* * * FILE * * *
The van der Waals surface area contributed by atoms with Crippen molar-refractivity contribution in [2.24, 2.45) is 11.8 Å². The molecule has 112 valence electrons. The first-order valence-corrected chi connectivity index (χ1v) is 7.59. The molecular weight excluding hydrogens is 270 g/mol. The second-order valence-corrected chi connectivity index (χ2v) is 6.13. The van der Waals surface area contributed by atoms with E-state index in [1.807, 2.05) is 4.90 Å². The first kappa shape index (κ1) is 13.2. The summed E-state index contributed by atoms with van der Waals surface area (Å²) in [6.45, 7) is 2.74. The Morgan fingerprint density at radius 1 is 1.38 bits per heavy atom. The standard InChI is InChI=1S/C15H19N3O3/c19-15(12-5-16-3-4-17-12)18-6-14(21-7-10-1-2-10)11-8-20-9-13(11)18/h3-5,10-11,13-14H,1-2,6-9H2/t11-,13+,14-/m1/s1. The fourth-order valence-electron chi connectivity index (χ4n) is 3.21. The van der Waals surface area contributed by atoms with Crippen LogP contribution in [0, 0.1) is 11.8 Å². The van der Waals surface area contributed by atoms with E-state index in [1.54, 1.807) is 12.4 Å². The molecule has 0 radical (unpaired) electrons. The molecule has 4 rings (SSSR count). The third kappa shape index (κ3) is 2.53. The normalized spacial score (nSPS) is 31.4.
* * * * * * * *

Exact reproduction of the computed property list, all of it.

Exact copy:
The van der Waals surface area contributed by atoms with Crippen molar-refractivity contribution in [2.24, 2.45) is 11.8 Å². The molecule has 112 valence electrons. The first-order valence-corrected chi connectivity index (χ1v) is 7.59. The molecular weight excluding hydrogens is 270 g/mol. The second-order valence-corrected chi connectivity index (χ2v) is 6.13. The van der Waals surface area contributed by atoms with E-state index in [1.807, 2.05) is 4.90 Å². The first kappa shape index (κ1) is 13.2. The summed E-state index contributed by atoms with van der Waals surface area (Å²) in [6.45, 7) is 2.74. The Morgan fingerprint density at radius 1 is 1.38 bits per heavy atom. The standard InChI is InChI=1S/C15H19N3O3/c19-15(12-5-16-3-4-17-12)18-6-14(21-7-10-1-2-10)11-8-20-9-13(11)18/h3-5,10-11,13-14H,1-2,6-9H2/t11-,13+,14-/m1/s1. The fourth-order valence-electron chi connectivity index (χ4n) is 3.21. The van der Waals surface area contributed by atoms with Crippen LogP contribution in [0, 0.1) is 11.8 Å². The van der Waals surface area contributed by atoms with E-state index in [1.54, 1.807) is 12.4 Å². The molecule has 0 radical (unpaired) electrons. The molecule has 4 rings (SSSR count). The third kappa shape index (κ3) is 2.53. The normalized spacial score (nSPS) is 31.4.